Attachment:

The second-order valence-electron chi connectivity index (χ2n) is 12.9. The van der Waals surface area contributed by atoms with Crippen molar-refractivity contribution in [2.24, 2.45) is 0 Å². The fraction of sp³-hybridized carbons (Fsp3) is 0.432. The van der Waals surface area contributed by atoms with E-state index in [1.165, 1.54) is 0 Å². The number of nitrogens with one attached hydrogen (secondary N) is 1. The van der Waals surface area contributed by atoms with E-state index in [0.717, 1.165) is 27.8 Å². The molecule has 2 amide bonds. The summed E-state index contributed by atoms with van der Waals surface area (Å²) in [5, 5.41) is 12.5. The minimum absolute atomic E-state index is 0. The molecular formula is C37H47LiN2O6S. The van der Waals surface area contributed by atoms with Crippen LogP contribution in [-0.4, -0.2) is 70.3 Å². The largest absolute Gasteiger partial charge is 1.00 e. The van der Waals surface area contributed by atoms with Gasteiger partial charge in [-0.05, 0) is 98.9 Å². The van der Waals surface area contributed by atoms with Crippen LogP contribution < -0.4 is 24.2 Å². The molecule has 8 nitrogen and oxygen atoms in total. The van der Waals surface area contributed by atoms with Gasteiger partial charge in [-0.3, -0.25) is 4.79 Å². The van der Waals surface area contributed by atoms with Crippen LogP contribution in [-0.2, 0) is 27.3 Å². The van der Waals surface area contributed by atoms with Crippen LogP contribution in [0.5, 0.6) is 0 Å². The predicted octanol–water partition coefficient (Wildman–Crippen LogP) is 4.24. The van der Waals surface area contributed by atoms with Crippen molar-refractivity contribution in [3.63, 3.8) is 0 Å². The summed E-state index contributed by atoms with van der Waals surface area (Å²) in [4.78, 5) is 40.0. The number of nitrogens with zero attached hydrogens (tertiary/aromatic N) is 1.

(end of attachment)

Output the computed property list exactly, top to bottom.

The second-order valence-electron chi connectivity index (χ2n) is 12.9. The van der Waals surface area contributed by atoms with Crippen molar-refractivity contribution in [2.24, 2.45) is 0 Å². The fraction of sp³-hybridized carbons (Fsp3) is 0.432. The van der Waals surface area contributed by atoms with E-state index in [1.165, 1.54) is 0 Å². The number of nitrogens with one attached hydrogen (secondary N) is 1. The van der Waals surface area contributed by atoms with E-state index in [0.717, 1.165) is 27.8 Å². The molecule has 2 amide bonds. The summed E-state index contributed by atoms with van der Waals surface area (Å²) in [5, 5.41) is 12.5. The minimum absolute atomic E-state index is 0. The molecular formula is C37H47LiN2O6S. The van der Waals surface area contributed by atoms with Crippen LogP contribution in [-0.4, -0.2) is 70.3 Å². The largest absolute Gasteiger partial charge is 1.00 e. The van der Waals surface area contributed by atoms with Gasteiger partial charge in [-0.05, 0) is 98.9 Å². The van der Waals surface area contributed by atoms with Crippen LogP contribution < -0.4 is 24.2 Å². The molecule has 8 nitrogen and oxygen atoms in total. The van der Waals surface area contributed by atoms with Gasteiger partial charge in [-0.3, -0.25) is 4.79 Å². The van der Waals surface area contributed by atoms with Crippen LogP contribution in [-0.2, 0) is 27.3 Å². The van der Waals surface area contributed by atoms with Crippen LogP contribution in [0.5, 0.6) is 0 Å². The predicted octanol–water partition coefficient (Wildman–Crippen LogP) is 4.24. The van der Waals surface area contributed by atoms with Crippen molar-refractivity contribution in [3.63, 3.8) is 0 Å². The summed E-state index contributed by atoms with van der Waals surface area (Å²) in [4.78, 5) is 40.0. The number of nitrogens with zero attached hydrogens (tertiary/aromatic N) is 1.